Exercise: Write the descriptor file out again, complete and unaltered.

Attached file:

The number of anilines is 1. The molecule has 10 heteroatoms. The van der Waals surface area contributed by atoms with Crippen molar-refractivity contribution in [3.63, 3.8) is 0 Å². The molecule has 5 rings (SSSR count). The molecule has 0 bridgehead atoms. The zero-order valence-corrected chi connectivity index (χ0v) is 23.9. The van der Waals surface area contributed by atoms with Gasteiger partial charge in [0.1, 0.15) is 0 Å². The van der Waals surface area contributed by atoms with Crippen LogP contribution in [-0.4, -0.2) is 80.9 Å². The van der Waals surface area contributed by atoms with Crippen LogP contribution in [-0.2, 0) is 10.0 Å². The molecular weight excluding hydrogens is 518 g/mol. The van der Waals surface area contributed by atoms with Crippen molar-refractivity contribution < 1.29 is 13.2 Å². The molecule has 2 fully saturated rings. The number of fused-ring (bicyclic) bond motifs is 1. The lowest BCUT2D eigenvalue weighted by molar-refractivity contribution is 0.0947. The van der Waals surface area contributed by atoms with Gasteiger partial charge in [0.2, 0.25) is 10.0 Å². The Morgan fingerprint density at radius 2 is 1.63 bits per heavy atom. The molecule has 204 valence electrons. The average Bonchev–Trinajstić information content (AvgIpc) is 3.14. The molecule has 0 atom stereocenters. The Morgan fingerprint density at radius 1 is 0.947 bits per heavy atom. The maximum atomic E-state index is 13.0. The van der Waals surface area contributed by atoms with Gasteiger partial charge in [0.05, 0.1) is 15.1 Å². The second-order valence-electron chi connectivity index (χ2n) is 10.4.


The number of anilines is 1. The molecule has 10 heteroatoms. The van der Waals surface area contributed by atoms with Crippen molar-refractivity contribution in [3.63, 3.8) is 0 Å². The molecule has 5 rings (SSSR count). The molecule has 0 bridgehead atoms. The zero-order valence-corrected chi connectivity index (χ0v) is 23.9. The van der Waals surface area contributed by atoms with Gasteiger partial charge in [0.1, 0.15) is 0 Å². The van der Waals surface area contributed by atoms with Crippen LogP contribution in [-0.4, -0.2) is 80.9 Å². The van der Waals surface area contributed by atoms with Crippen LogP contribution in [-0.2, 0) is 10.0 Å². The molecular weight excluding hydrogens is 518 g/mol. The van der Waals surface area contributed by atoms with Crippen molar-refractivity contribution < 1.29 is 13.2 Å². The molecule has 2 fully saturated rings. The number of fused-ring (bicyclic) bond motifs is 1. The lowest BCUT2D eigenvalue weighted by molar-refractivity contribution is 0.0947. The van der Waals surface area contributed by atoms with Gasteiger partial charge in [0.2, 0.25) is 10.0 Å². The Morgan fingerprint density at radius 2 is 1.63 bits per heavy atom. The molecule has 204 valence electrons. The average Bonchev–Trinajstić information content (AvgIpc) is 3.14. The molecule has 0 atom stereocenters. The Morgan fingerprint density at radius 1 is 0.947 bits per heavy atom. The maximum atomic E-state index is 13.0. The van der Waals surface area contributed by atoms with Gasteiger partial charge in [0.05, 0.1) is 15.1 Å². The second-order valence-electron chi connectivity index (χ2n) is 10.4.